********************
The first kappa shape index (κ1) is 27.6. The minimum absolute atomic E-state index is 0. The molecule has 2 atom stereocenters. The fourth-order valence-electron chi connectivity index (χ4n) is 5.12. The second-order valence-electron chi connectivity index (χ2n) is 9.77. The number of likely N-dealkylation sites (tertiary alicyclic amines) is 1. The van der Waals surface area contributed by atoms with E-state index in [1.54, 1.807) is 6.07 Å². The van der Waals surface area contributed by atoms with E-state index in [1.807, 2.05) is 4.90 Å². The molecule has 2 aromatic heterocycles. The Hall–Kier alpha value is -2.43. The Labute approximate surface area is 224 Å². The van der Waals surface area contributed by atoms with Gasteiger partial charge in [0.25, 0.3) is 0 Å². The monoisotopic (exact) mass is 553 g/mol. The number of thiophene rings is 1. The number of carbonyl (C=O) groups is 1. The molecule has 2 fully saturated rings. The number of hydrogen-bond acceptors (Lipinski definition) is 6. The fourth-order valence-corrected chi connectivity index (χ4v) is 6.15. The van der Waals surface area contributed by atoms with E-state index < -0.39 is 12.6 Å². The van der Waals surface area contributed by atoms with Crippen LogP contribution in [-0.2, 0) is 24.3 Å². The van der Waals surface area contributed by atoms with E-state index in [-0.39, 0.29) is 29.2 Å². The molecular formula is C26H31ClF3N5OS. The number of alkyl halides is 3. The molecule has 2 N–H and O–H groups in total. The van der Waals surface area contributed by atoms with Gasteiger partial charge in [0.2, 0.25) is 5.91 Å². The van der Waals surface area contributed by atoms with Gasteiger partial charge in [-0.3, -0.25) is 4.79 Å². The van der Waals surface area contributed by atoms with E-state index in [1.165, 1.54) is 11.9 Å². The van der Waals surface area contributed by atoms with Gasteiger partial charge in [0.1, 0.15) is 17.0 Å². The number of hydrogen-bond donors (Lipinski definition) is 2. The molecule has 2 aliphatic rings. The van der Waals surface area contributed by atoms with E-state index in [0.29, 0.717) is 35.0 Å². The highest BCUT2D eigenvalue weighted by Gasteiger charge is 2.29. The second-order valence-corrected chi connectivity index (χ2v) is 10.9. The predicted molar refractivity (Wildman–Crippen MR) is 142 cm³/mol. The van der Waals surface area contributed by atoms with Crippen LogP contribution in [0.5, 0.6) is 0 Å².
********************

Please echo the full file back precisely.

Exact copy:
The first kappa shape index (κ1) is 27.6. The minimum absolute atomic E-state index is 0. The molecule has 2 atom stereocenters. The fourth-order valence-electron chi connectivity index (χ4n) is 5.12. The second-order valence-electron chi connectivity index (χ2n) is 9.77. The number of likely N-dealkylation sites (tertiary alicyclic amines) is 1. The van der Waals surface area contributed by atoms with E-state index in [1.54, 1.807) is 6.07 Å². The van der Waals surface area contributed by atoms with E-state index in [1.807, 2.05) is 4.90 Å². The molecule has 2 aromatic heterocycles. The Hall–Kier alpha value is -2.43. The Labute approximate surface area is 224 Å². The van der Waals surface area contributed by atoms with Gasteiger partial charge in [0.25, 0.3) is 0 Å². The monoisotopic (exact) mass is 553 g/mol. The number of thiophene rings is 1. The number of carbonyl (C=O) groups is 1. The molecule has 2 fully saturated rings. The number of hydrogen-bond acceptors (Lipinski definition) is 6. The fourth-order valence-corrected chi connectivity index (χ4v) is 6.15. The van der Waals surface area contributed by atoms with E-state index < -0.39 is 12.6 Å². The van der Waals surface area contributed by atoms with Crippen LogP contribution in [-0.2, 0) is 24.3 Å². The van der Waals surface area contributed by atoms with E-state index in [-0.39, 0.29) is 29.2 Å². The molecular formula is C26H31ClF3N5OS. The number of alkyl halides is 3. The molecule has 2 N–H and O–H groups in total. The van der Waals surface area contributed by atoms with Gasteiger partial charge in [0.2, 0.25) is 5.91 Å². The van der Waals surface area contributed by atoms with Gasteiger partial charge in [-0.3, -0.25) is 4.79 Å². The van der Waals surface area contributed by atoms with E-state index in [1.165, 1.54) is 11.9 Å². The van der Waals surface area contributed by atoms with Gasteiger partial charge in [0.1, 0.15) is 17.0 Å². The number of hydrogen-bond donors (Lipinski definition) is 2. The molecule has 2 aliphatic rings. The van der Waals surface area contributed by atoms with E-state index in [0.29, 0.717) is 35.0 Å². The highest BCUT2D eigenvalue weighted by Gasteiger charge is 2.29. The second-order valence-corrected chi connectivity index (χ2v) is 10.9. The predicted molar refractivity (Wildman–Crippen MR) is 142 cm³/mol. The van der Waals surface area contributed by atoms with Crippen LogP contribution in [0.5, 0.6) is 0 Å².